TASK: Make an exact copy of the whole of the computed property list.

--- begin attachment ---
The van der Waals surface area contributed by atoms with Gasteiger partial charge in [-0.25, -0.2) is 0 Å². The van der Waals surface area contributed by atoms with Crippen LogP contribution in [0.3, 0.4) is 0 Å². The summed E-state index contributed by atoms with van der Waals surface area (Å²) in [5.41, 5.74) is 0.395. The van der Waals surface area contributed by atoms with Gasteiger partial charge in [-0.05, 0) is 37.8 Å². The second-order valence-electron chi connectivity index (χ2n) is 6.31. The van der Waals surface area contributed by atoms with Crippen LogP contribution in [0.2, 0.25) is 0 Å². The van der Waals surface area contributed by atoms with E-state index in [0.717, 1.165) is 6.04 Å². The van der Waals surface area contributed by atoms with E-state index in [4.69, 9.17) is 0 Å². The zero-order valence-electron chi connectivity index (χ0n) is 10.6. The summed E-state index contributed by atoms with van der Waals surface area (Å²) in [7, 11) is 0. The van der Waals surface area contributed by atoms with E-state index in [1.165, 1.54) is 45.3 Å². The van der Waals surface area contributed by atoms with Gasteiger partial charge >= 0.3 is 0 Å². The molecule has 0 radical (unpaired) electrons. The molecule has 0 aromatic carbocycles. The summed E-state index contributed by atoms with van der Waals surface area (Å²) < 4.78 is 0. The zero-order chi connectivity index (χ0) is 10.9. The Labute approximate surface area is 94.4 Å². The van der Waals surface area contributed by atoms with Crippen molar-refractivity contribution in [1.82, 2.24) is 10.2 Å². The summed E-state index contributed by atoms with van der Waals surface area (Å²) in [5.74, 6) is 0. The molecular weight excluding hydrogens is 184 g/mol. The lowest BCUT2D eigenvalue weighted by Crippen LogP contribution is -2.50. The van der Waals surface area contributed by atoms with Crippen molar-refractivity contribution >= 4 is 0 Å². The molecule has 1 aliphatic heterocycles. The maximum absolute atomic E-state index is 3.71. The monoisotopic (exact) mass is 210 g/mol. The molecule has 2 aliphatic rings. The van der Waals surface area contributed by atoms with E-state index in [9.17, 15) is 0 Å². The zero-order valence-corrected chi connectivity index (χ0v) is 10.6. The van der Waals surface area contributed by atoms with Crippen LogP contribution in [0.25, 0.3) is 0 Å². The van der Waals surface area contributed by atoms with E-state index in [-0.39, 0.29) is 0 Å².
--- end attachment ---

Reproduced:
The van der Waals surface area contributed by atoms with Gasteiger partial charge in [-0.25, -0.2) is 0 Å². The van der Waals surface area contributed by atoms with Crippen LogP contribution in [0.3, 0.4) is 0 Å². The summed E-state index contributed by atoms with van der Waals surface area (Å²) in [5.41, 5.74) is 0.395. The van der Waals surface area contributed by atoms with Gasteiger partial charge in [-0.05, 0) is 37.8 Å². The second-order valence-electron chi connectivity index (χ2n) is 6.31. The van der Waals surface area contributed by atoms with Crippen LogP contribution in [0.2, 0.25) is 0 Å². The van der Waals surface area contributed by atoms with E-state index in [0.717, 1.165) is 6.04 Å². The van der Waals surface area contributed by atoms with E-state index in [4.69, 9.17) is 0 Å². The zero-order valence-electron chi connectivity index (χ0n) is 10.6. The summed E-state index contributed by atoms with van der Waals surface area (Å²) in [7, 11) is 0. The van der Waals surface area contributed by atoms with E-state index in [1.165, 1.54) is 45.3 Å². The van der Waals surface area contributed by atoms with Gasteiger partial charge >= 0.3 is 0 Å². The molecule has 0 radical (unpaired) electrons. The molecule has 0 aromatic carbocycles. The summed E-state index contributed by atoms with van der Waals surface area (Å²) < 4.78 is 0. The zero-order chi connectivity index (χ0) is 10.9. The Labute approximate surface area is 94.4 Å². The van der Waals surface area contributed by atoms with Crippen molar-refractivity contribution in [1.82, 2.24) is 10.2 Å². The summed E-state index contributed by atoms with van der Waals surface area (Å²) in [5.74, 6) is 0. The molecular weight excluding hydrogens is 184 g/mol. The lowest BCUT2D eigenvalue weighted by Crippen LogP contribution is -2.50. The van der Waals surface area contributed by atoms with Crippen molar-refractivity contribution >= 4 is 0 Å². The molecule has 1 aliphatic heterocycles. The maximum absolute atomic E-state index is 3.71. The monoisotopic (exact) mass is 210 g/mol. The molecule has 2 aliphatic rings. The van der Waals surface area contributed by atoms with E-state index in [9.17, 15) is 0 Å². The zero-order valence-corrected chi connectivity index (χ0v) is 10.6. The van der Waals surface area contributed by atoms with Crippen LogP contribution in [0.25, 0.3) is 0 Å². The van der Waals surface area contributed by atoms with E-state index in [-0.39, 0.29) is 0 Å².